Unknown Plankton from the Mid-Atlantic

Latest update May 16, 2019 Started on October 20, 2015
sea

Formally characterize a previously unknown plankton from the coastline of North Carolina.

October 20, 2015
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Preparation

This week I found out that I will be receiving a ROV to use when I go into the field for sampling! The National Geographic S.E.E. Initiative will be sending (actually, it is already en route) a ROV called the Trident! As a SCUBA diver it is often difficult to translate what I am seeing in turbulent systems. With the Trident I hope it will be a valuable to demonstrate the variation in water visibility and in research. Why does visibility matter? If you think about what phytoplankton need to survive, sunlight is a major part of that photosynthetic equation: 6CO2 + 6H2O + Light Energy —> C6H12O6 + 6O2


I will be bringing the Trident to the coastline of North Carolina for a few weeks starting on Tuesday. I aim to test it first off of the sampling dock to get a feel for the movements and capabilities. Below is the company website with the amazing video of it in action with footage. Take a look and let me know what you hope I spot with the ROV! Fingers-crossed for some amazing marine snow videos.

https://www.sofarocean.com/products/trident

Debriefing

Springtime Rain!


It has been raining quite a bit in North Carolina, so the ocean samples are pretty sparse with the desired plankton for my research. The influx of the freshwater can impact the ocean's surface waters enough to temporally and spatially change the plankton community. When this happens, it requires me to slow down and very carefully hunt for new diatoms (phytoplankton) to isolate.

While under the microscope, I found a beautiful copepod that I watched graze for 7-8 minutes. Copepods are a type of small crustacean that eats other plankton- this is known as a zooplankton. This particular copepod was eating all of the phytoplankton that I was trying to isolate!

Take a look at the picture of the copepod's "tail" or furca. Besides adjusting the contrast, all of the videos and pictures I post are not altered. If you have any questions about plankton or marine science, do not hesitate to reach out!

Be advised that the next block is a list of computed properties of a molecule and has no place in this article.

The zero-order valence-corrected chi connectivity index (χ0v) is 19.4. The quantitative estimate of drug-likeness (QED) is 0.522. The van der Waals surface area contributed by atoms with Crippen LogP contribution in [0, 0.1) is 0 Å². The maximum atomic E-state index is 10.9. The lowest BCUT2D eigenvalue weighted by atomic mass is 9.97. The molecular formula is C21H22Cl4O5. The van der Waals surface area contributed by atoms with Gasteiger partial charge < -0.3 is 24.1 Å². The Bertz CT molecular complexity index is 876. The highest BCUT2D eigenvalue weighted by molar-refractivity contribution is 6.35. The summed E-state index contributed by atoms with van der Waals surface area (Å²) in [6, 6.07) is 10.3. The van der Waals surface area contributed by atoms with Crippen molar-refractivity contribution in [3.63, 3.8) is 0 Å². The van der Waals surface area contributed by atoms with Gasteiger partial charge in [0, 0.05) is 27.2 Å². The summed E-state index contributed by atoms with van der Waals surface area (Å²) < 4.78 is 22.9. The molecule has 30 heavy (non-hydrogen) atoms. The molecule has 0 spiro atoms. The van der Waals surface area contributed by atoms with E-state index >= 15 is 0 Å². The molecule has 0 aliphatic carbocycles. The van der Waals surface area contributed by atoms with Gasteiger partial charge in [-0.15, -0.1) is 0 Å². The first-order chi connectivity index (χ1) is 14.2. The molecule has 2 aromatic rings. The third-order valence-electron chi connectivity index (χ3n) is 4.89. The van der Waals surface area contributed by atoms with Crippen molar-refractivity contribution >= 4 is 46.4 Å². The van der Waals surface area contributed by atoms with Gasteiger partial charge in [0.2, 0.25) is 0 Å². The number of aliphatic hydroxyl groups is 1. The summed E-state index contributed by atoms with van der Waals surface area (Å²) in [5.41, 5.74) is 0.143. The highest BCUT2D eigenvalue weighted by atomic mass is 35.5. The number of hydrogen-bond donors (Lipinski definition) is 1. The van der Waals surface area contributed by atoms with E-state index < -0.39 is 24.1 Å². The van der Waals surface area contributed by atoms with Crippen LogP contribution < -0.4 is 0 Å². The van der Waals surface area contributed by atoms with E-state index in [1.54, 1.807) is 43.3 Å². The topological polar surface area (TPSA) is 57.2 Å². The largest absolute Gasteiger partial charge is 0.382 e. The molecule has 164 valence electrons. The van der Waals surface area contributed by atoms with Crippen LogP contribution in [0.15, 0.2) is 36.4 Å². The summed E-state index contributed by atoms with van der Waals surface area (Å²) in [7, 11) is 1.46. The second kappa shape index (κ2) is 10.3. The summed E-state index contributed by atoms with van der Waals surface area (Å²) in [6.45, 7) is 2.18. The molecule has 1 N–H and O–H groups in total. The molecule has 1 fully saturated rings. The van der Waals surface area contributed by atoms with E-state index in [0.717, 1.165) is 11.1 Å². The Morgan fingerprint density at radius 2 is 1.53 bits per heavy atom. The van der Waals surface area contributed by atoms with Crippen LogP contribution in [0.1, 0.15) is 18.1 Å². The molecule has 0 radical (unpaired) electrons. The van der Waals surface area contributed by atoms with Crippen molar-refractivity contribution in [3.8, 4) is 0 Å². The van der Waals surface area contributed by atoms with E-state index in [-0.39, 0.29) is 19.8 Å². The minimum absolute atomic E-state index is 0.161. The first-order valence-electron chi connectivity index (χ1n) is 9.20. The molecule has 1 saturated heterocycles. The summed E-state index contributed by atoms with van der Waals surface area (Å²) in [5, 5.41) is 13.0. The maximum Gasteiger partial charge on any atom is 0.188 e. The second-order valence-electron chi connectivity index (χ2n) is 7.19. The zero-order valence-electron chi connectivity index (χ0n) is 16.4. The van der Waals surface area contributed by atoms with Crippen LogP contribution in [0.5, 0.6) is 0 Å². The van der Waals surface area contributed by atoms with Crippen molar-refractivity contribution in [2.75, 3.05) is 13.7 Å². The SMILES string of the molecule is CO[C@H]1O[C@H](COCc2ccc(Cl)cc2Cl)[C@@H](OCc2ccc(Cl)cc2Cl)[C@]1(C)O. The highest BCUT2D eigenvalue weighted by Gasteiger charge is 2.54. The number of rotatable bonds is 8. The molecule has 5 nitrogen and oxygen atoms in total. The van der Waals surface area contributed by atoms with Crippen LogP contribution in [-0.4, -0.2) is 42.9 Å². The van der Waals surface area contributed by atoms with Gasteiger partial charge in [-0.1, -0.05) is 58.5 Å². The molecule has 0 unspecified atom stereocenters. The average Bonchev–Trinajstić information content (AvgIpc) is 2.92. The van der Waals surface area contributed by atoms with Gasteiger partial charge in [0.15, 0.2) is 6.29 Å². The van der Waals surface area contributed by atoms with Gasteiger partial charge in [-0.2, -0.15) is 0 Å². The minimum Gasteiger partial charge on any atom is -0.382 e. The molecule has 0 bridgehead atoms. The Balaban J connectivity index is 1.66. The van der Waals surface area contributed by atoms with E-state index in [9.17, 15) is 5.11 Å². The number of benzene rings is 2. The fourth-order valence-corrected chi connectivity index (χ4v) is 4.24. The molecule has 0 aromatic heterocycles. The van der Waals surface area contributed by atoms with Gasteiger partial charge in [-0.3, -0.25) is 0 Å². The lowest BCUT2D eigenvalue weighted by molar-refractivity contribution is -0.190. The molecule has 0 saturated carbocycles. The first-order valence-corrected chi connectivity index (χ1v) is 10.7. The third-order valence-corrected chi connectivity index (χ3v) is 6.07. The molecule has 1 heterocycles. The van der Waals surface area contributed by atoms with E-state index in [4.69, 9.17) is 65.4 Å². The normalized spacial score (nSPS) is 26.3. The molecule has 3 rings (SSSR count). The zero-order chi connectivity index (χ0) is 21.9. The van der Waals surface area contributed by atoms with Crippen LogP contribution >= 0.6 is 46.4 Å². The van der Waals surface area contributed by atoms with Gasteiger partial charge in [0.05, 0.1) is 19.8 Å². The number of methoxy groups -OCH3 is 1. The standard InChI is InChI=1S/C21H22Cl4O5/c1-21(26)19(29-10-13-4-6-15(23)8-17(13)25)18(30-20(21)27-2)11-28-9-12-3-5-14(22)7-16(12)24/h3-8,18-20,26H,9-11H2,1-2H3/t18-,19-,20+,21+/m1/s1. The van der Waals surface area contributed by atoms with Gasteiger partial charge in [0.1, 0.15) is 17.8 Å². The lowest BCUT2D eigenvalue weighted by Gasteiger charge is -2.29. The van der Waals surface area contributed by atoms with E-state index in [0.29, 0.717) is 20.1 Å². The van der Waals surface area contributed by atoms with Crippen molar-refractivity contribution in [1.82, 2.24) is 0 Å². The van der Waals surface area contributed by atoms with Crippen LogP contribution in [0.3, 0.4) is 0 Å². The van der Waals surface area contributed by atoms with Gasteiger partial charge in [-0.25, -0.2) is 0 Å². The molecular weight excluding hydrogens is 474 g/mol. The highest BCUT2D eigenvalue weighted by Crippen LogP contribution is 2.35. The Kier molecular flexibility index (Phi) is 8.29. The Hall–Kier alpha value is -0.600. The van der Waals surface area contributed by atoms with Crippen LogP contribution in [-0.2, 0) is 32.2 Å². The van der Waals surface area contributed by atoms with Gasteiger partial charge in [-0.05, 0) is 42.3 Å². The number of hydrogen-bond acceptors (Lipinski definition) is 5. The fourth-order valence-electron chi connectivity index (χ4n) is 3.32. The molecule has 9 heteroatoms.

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A super quick follow up to yesterday's post:


One of my awesome friends actually contacted me to ask a few follow up questions about the movement of plankton in the water. He asked if plankton are actually moving in the water column or if it was the currents that were moving the plankton. What a great question!

The short answer is: it is both the movement of the individual plankton and water turbidity are responsible! Phytoplankton AND zooplankton are able to move on their own in varying degrees. The daily migration of plankton is commonly known as Diel Vertical Migration or DVM. This occurs in marine and freshwater systems. This is why it is important to keep sampling times consistent. If you sample at 8:00am and again at 3:00pm on the same day, you may be sampling a different plankton community!

Want to know more (I know you do, everyone loves plankton)? Check out these resources!

> https://en.wikipedia.org/wiki/Dielverticalmigration

> What Makes Plankton Migrate? https://www.nature.com/scitable/blog/saltwater-science/whatmakesplanktonmigrate

> Paper: Particle size distributions in the upper 100 m water column and their implications for animal feeding in the plankton, 2011

Do you have any questions?! Please feel free to reach out or leave a message below!

In The Field

Last week I went out to the coastline of North Carolina to sample. It is about a 2.5/3 hour drive (~6 hours round trip), but it is well worth it for a fresh plankton tow! Each time I sample both with a zooplankton net (150um mesh) and a phytoplankton net (30um mesh) I am amazed at how the plankton community shifts. These community shifts can occur in several ways, but the two most common are 1. Daily migration: Plankton have the ability to migrate up/down the water column throughout the day and 2. Season change in the species composition: As the nutrients, light and temperature change in the water, it impacts which species are most abundant.


Below are a few images that I was able to capture of the prevalent plankton! The phytoplankton is a diatom (anyone want to take a guess to the ID?!) and the zooplankton is a mollusk! Be sure to check out @MarchofthePlankton on Instagram to see even more pictures from the tows!

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Taking a look at the plankton!


Each time we collect samples, we use plankton tow nets. These are made to carefully size-select the plankton from the water column. The different mesh sizes can range from 400um or smaller: to include larger meroplankton and zooplankton (the animal-like plankton) or 150um or smaller: to collect the smaller zooplankton and phytoplankton (plant-like plankton). For my research, I will often use a 150um mesh and then further filter the sample with a 20um mesh to target nanoflagellates (more on that to come!).

As the water filters into the net, the organisms are pushed off of the mesh and into a cod-end (bottle). Then we are able to bring this back into the lab. I primarily use a microscope and try to quantify the species I collected and begin to survey which species are in the area!

Take a look at the picture and you can see the cod-end with a fresh sample ready to be analyzed!

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Expedition Background

Plankton are the underestimated heroes of the marine environment. My expedition started in 2015 and is still going! I am working to characterize and sample plankton from the Mid-Atlantic off of the coastline of North Carolina.


Stay tuned for updates on the plankton that I isolate and a few new surprises along the way!

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